Reporting Mike Pintek
Filed underHeard On NEWSRADIO 1020 KDKA, News, Politics, Radio.com - News, Syndication, Watch + Listen
PITTSBURGH (NewsRadio 1020 KDKA) – Protests have sprung up across the country in response to the recent acquittal of George Zimmerman in the death of Trayvon Martin. The criminal legal system did not judge whether or not the death was caused by racial profiling, that’s now the job of civil law.
Dr. Alveda C. King is the niece of civil rights leader Martin Luther King Jr. and daughter of civil rights activist Reverend A. D. William King Sr. and Naomi Barber King. She is the Director of the African-American Outreach for Priests for Life.
She urges people to remember her families motto of judging by content of character, not by skin color, or clothing.
“We must advocate as Martin Luther King, Jr. advocated for defining ourselves by the content of our character rather than according to the color of our skin or our choice of attire,” said Dr. Alveda King, noted in a press release. “There are other ways to remember Dr. King, like his sermons and letters.”
In response to the recent Zimmerman verdict, artist Nikkolas Smith created a photo of Dr. Martin Luther King, Jr. in a black hooded sweatshirt. Dr. Alveda King was not angry or upset, she was sad.
“I’m sad, I’m not angry, I’m not upset, I’m not even agitated, but that the dialogue would be reduced to that and I’m hoping to talk to the young man because it shows the injustice of a 17-year-old being killed before he could live out his destiny,” said Dr. Alveda King. “The image shows no solution, and it does not show who Martin Luther King, Jr. was.”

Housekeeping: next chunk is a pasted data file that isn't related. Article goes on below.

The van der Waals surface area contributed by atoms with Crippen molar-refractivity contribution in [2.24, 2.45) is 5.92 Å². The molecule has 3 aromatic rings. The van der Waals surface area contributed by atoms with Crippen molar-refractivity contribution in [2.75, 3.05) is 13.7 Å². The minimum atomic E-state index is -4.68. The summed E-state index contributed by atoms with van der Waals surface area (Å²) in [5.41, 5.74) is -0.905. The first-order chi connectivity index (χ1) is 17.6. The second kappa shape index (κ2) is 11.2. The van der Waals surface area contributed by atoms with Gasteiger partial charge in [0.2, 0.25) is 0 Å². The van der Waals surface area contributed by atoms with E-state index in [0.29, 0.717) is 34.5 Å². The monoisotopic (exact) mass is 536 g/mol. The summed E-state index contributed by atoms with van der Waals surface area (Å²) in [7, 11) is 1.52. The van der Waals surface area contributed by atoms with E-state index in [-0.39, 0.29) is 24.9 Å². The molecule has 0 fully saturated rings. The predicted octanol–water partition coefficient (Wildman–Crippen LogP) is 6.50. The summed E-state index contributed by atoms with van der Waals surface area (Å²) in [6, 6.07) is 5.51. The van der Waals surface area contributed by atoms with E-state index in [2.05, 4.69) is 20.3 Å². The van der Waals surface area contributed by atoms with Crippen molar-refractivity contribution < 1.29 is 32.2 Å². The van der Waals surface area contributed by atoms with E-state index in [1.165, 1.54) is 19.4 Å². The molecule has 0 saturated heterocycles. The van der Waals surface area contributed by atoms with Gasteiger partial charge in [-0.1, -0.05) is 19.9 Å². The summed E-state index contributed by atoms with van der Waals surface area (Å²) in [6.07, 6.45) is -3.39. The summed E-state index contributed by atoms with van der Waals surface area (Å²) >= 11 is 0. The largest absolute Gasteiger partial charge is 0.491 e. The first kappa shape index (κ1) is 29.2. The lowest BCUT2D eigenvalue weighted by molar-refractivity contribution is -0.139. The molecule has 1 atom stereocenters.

She can trace her ancestors back as part African-American, part Irish, and part Native American. In her thoughts, “We are all one blood, we are all one race.”
When Martin Luther King, Jr. was growing up, Dr. Alveda King described a phrase his father used to tell him, “You represent Jesus, you represent your family, you represent your community.”
While examining the Trayvon Martin death and protests, Dr. Alveda King directs racial profiling as a sense of fear in people. She agrees that Zimmerman had reason to be suspicious, but she adds that Trayvon Martin also had reason to be fearful. The end of this court case has brought no one justice in her eyes. She adds that the Zimmerman family has been receiving violent threats.
“Racist words need to stop on both sides, and that comes from fear. When we fear someone of another race we think, ‘Oh you’re not my race, you’re not like me, you might hurt me so I better take care and protect myself,’” said Dr. Alveda King.
She pleads with the public that this whole circumstance is sad and tragic but instead of directing anger at those you don’t agree with, we should look to a higher place for love.
A Letter from a Birmingham Jail, April 16, 1963, “One shallow understanding from people of good will is more frustrating than absolute misunderstanding from people of ill will.”